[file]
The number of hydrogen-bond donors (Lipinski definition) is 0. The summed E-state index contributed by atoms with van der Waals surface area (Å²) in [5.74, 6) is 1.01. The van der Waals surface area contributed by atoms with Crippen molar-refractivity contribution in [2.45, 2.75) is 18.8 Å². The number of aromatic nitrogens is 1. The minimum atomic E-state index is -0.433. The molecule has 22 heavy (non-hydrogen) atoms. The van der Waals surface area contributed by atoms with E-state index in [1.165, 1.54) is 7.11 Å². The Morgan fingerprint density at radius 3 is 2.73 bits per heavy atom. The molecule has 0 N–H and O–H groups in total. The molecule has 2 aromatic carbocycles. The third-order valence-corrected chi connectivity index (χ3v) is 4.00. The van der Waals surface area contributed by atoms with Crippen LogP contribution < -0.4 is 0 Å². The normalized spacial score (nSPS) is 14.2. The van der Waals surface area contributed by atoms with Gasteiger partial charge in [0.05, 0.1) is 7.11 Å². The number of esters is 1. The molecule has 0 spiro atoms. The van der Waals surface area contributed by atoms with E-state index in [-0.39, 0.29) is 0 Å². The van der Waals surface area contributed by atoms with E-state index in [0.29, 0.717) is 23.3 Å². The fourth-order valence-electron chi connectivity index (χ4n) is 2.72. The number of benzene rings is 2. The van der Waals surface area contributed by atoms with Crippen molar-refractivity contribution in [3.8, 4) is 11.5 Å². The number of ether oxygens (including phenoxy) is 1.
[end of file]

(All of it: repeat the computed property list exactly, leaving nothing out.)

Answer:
The number of hydrogen-bond donors (Lipinski definition) is 0. The summed E-state index contributed by atoms with van der Waals surface area (Å²) in [5.74, 6) is 1.01. The van der Waals surface area contributed by atoms with Crippen molar-refractivity contribution in [2.45, 2.75) is 18.8 Å². The number of aromatic nitrogens is 1. The minimum atomic E-state index is -0.433. The molecule has 22 heavy (non-hydrogen) atoms. The van der Waals surface area contributed by atoms with E-state index in [1.165, 1.54) is 7.11 Å². The Morgan fingerprint density at radius 3 is 2.73 bits per heavy atom. The molecule has 0 N–H and O–H groups in total. The molecule has 2 aromatic carbocycles. The third-order valence-corrected chi connectivity index (χ3v) is 4.00. The van der Waals surface area contributed by atoms with Crippen LogP contribution < -0.4 is 0 Å². The normalized spacial score (nSPS) is 14.2. The van der Waals surface area contributed by atoms with Gasteiger partial charge in [0.05, 0.1) is 7.11 Å². The number of esters is 1. The molecule has 0 spiro atoms. The van der Waals surface area contributed by atoms with E-state index in [-0.39, 0.29) is 0 Å². The van der Waals surface area contributed by atoms with E-state index in [0.29, 0.717) is 23.3 Å². The fourth-order valence-electron chi connectivity index (χ4n) is 2.72. The number of benzene rings is 2. The van der Waals surface area contributed by atoms with Crippen molar-refractivity contribution in [3.8, 4) is 11.5 Å². The number of ether oxygens (including phenoxy) is 1.